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(52:23, Moonjune Records)
TRACK LIST: 1. The Duplicate Man Intro 2. The Duplicate Man 3. Eeny Meeny 4. Please Hold On 5. Snow Moon 6. Curves 7. So Long 8. Bo Peep 9. Don't You Know LINEUP: Allan Holdsworth – guitars, synthaxe Dave Carpenter – bass
Prolusion. UK artist Allan HOLDSWORTH is among the living legends in the world of music. A musician especially renowned by fellow musicians and music insiders, his output has been a source of inspiration for a vast multitude of artists and admired by even more. He's been a member of many notable bands over the years, but it is as a solo artist he is best known. "FlatTire" is a studio album first released in 2001. In 2013 it was reissued by the US label Moonjune Records.
Analysis. In my personal journey as a fairly die hard metal fan slowly getting more and more involved in progressive rock as a listener and then later as a reviewer, Holdsworth is a name I've encountered fairly often, but for some reason or other I've never gotten around to check him out until I had this CD on my desk. And the material on this CD makes me suspect that this isn't at all a good place to start if you want to investigate what this heralded musician is all about. I understand that this production was created at a low ebb in Holdsworth's personal life, with limited amounts of resources available to record it. The limited resources including money, a suitable studio and instruments available. Which is at least part of the reason for why it ended up like it did I guess, as at least to my ears the limited resources make a bit too much of an impression. I understand why a so-called SynthAxe was the main instrument used, which in short and simplistic description is a guitar set up to sound like a keyboard. Which obviously comes with some advantages, as it gives the performer possibilities to play material in a manner that wouldn't be possible on a keyboard. But while instrumentalists probably have had a field day with the technicalities of this ever since this production first appeared in 2001, I'm much more interested in what it sounds like than how it was recorded and performed. And to my ears this album isn't all that impressive. The compositions are well developed and performed, and Holdsworth's skills as a musician are unquestionable. The synthesizer guitar doesn't sound all that great though, there are instruments emulated those sounds, to put it mildly, less than convincing, and many of the various synth constructions sound sterile and clinical. The drums are possibly the worst of the lot, I've heard quite a few drum machines that have more life and warmth than the ones used on this occasion. As far as the compositions themselves are concerned, there's basically two types of them at hand. Songs such as Eeny Meeny, Curves and Bo Beep come across as fairly recognizable examples of more or less typical jazz-rock. Good movement, clever soloing and engaging arrangements, in the case of Curves are so well assembled and performed that this is one of the pieces that really stands out and is enticing despite of the aforementioned synthetic instrumental details. On the other hand we have material like Snow Moon and Don't You Know, and to a certain extent The Duplicate Man as well. To a lesser or greater degree these all sound closer to what artists like Vangelis or Tomita would create, atmospheric laden creations with plenty of slow moving synthesizer surges, and at least to my ears, all of them would be well suited and perhaps better suited for a performance by a symphony orchestra than by a guitar based synthesizer. The under-title of this production is "Music for a Non-Existent Movie", and this trio of compositions all appear to come with an automatic movie score association included, at least as I experience them.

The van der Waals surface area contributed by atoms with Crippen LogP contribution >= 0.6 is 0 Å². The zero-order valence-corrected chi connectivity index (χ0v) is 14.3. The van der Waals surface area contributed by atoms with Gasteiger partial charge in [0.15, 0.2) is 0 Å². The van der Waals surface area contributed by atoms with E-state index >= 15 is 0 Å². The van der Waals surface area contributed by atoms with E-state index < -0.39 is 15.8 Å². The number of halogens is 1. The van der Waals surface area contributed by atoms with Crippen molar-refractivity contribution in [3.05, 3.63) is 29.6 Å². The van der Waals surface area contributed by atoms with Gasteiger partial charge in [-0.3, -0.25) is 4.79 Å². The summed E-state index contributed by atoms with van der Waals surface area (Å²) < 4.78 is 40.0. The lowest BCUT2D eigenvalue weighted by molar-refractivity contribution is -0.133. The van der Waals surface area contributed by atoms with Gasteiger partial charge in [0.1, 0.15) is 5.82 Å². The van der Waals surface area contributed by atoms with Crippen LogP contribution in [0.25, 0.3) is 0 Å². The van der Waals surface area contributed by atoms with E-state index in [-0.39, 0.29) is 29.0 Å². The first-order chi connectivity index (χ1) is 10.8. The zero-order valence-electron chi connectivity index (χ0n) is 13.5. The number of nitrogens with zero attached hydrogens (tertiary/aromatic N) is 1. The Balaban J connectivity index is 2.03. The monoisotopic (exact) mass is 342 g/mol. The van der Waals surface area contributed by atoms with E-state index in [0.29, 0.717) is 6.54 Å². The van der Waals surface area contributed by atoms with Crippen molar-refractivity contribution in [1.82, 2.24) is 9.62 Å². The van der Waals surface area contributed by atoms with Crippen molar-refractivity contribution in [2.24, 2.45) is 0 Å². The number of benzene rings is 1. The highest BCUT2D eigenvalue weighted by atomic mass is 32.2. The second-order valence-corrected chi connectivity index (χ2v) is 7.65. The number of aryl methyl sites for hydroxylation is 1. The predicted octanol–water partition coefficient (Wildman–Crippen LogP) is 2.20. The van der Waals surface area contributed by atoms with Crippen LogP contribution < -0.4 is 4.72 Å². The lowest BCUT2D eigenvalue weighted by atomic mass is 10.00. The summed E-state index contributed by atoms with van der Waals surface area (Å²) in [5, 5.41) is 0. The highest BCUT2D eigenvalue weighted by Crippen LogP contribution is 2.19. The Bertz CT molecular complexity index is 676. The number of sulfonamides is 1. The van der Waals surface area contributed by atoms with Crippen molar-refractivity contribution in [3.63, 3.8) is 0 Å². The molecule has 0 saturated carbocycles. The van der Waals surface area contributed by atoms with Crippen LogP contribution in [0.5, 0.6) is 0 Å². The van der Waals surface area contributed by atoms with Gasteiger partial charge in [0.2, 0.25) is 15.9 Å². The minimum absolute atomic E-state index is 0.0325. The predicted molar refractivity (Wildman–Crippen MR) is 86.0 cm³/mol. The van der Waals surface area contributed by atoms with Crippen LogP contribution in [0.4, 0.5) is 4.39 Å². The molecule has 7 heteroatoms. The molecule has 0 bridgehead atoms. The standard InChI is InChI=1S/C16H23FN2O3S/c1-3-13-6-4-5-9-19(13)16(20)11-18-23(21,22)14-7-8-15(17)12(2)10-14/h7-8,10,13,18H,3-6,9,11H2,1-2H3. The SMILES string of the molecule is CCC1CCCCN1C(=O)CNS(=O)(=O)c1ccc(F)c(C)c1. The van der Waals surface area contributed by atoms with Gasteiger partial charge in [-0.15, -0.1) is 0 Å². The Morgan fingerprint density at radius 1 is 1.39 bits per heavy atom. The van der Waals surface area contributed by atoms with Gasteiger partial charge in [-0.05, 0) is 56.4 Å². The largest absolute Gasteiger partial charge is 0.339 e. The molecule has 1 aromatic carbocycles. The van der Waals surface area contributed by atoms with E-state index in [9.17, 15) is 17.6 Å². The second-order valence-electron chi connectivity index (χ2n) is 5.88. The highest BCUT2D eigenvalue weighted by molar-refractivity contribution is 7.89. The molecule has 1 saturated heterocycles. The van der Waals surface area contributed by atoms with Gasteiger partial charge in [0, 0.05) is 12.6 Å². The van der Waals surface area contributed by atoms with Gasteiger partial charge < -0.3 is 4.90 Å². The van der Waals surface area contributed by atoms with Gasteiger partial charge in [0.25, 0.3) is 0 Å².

Conclusion. "FlatTire" comes across as a slightly flawed production, or at least one where the qualities have faded with time. Mainly due to the synthesizer sounds, which are much more sterile and cold than the sounds produced by contemporary synthesizer setups. Instrumentalists will still have a field day in listening to this material, considering how the music is performed on a guitar synthesizer, but others should approach this album with a bit of caution. As far as the material is concerned it's fairly equally divided between what I'd describe as film score music and jazz rock, both styles explored with the expertise you'd expect from an artist of Holdsworth's stature, but with the sterile sounding instrument sounds at least for me a detrimental feature.
OMB=Olav M Bjornsen: October 6, 2014
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